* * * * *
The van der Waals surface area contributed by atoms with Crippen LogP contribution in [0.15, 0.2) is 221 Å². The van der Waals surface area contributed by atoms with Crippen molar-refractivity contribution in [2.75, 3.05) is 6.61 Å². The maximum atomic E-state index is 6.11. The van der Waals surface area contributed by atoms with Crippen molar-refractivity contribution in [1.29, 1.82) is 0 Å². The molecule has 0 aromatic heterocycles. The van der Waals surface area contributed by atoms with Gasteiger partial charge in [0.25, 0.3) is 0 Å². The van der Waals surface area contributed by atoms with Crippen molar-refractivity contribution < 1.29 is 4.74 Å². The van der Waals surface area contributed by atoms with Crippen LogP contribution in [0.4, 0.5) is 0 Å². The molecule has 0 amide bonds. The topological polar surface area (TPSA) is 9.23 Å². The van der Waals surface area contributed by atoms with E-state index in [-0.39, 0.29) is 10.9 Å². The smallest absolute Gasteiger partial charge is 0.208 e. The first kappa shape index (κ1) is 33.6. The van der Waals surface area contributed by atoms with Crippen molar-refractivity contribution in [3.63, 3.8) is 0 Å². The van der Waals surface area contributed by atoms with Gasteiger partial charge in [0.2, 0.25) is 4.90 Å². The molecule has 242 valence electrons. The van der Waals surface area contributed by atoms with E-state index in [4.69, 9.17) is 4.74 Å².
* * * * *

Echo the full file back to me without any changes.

The van der Waals surface area contributed by atoms with Crippen LogP contribution in [0.15, 0.2) is 221 Å². The van der Waals surface area contributed by atoms with Crippen molar-refractivity contribution in [2.75, 3.05) is 6.61 Å². The maximum atomic E-state index is 6.11. The van der Waals surface area contributed by atoms with Crippen molar-refractivity contribution in [1.29, 1.82) is 0 Å². The molecule has 0 aromatic heterocycles. The van der Waals surface area contributed by atoms with Gasteiger partial charge in [0.25, 0.3) is 0 Å². The van der Waals surface area contributed by atoms with Crippen molar-refractivity contribution < 1.29 is 4.74 Å². The van der Waals surface area contributed by atoms with Crippen LogP contribution in [0.4, 0.5) is 0 Å². The molecule has 0 amide bonds. The topological polar surface area (TPSA) is 9.23 Å². The van der Waals surface area contributed by atoms with E-state index in [-0.39, 0.29) is 10.9 Å². The smallest absolute Gasteiger partial charge is 0.208 e. The first kappa shape index (κ1) is 33.6. The van der Waals surface area contributed by atoms with Crippen molar-refractivity contribution in [3.63, 3.8) is 0 Å². The van der Waals surface area contributed by atoms with Gasteiger partial charge in [0.2, 0.25) is 4.90 Å². The molecule has 242 valence electrons. The van der Waals surface area contributed by atoms with E-state index in [4.69, 9.17) is 4.74 Å².